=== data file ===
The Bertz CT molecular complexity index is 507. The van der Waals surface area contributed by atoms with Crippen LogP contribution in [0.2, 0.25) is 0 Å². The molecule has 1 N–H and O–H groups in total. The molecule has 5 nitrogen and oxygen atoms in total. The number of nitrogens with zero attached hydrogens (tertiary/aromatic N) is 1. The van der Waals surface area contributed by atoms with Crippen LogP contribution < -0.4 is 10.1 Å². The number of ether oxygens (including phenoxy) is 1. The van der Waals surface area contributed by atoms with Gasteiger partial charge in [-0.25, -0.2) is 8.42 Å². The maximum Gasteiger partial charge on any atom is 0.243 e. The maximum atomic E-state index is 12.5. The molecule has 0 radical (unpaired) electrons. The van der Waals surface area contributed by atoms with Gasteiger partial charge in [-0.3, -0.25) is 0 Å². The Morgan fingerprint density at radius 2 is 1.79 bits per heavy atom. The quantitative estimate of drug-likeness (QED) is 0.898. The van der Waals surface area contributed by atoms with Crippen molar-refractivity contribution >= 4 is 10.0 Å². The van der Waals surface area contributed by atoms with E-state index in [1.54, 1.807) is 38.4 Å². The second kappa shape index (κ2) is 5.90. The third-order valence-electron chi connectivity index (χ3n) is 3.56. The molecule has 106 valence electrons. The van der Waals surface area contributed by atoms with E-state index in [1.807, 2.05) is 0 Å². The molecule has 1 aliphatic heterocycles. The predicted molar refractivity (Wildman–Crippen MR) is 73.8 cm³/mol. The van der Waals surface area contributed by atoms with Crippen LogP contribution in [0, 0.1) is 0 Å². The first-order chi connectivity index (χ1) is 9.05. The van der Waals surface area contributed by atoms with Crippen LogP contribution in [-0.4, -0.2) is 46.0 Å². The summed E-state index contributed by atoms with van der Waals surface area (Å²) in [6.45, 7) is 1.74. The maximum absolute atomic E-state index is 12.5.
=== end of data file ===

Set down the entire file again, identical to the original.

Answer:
The Bertz CT molecular complexity index is 507. The van der Waals surface area contributed by atoms with Crippen LogP contribution in [0.2, 0.25) is 0 Å². The molecule has 1 N–H and O–H groups in total. The molecule has 5 nitrogen and oxygen atoms in total. The number of nitrogens with zero attached hydrogens (tertiary/aromatic N) is 1. The van der Waals surface area contributed by atoms with Crippen LogP contribution < -0.4 is 10.1 Å². The number of ether oxygens (including phenoxy) is 1. The van der Waals surface area contributed by atoms with Gasteiger partial charge in [-0.25, -0.2) is 8.42 Å². The maximum Gasteiger partial charge on any atom is 0.243 e. The maximum atomic E-state index is 12.5. The molecule has 0 radical (unpaired) electrons. The van der Waals surface area contributed by atoms with Gasteiger partial charge in [-0.3, -0.25) is 0 Å². The Morgan fingerprint density at radius 2 is 1.79 bits per heavy atom. The quantitative estimate of drug-likeness (QED) is 0.898. The van der Waals surface area contributed by atoms with Crippen molar-refractivity contribution >= 4 is 10.0 Å². The van der Waals surface area contributed by atoms with E-state index in [1.54, 1.807) is 38.4 Å². The second kappa shape index (κ2) is 5.90. The third-order valence-electron chi connectivity index (χ3n) is 3.56. The molecule has 106 valence electrons. The van der Waals surface area contributed by atoms with E-state index in [1.807, 2.05) is 0 Å². The molecule has 1 aliphatic heterocycles. The predicted molar refractivity (Wildman–Crippen MR) is 73.8 cm³/mol. The van der Waals surface area contributed by atoms with Crippen LogP contribution in [0, 0.1) is 0 Å². The first-order chi connectivity index (χ1) is 9.05. The van der Waals surface area contributed by atoms with Crippen LogP contribution in [-0.4, -0.2) is 46.0 Å². The summed E-state index contributed by atoms with van der Waals surface area (Å²) in [6.45, 7) is 1.74. The maximum absolute atomic E-state index is 12.5.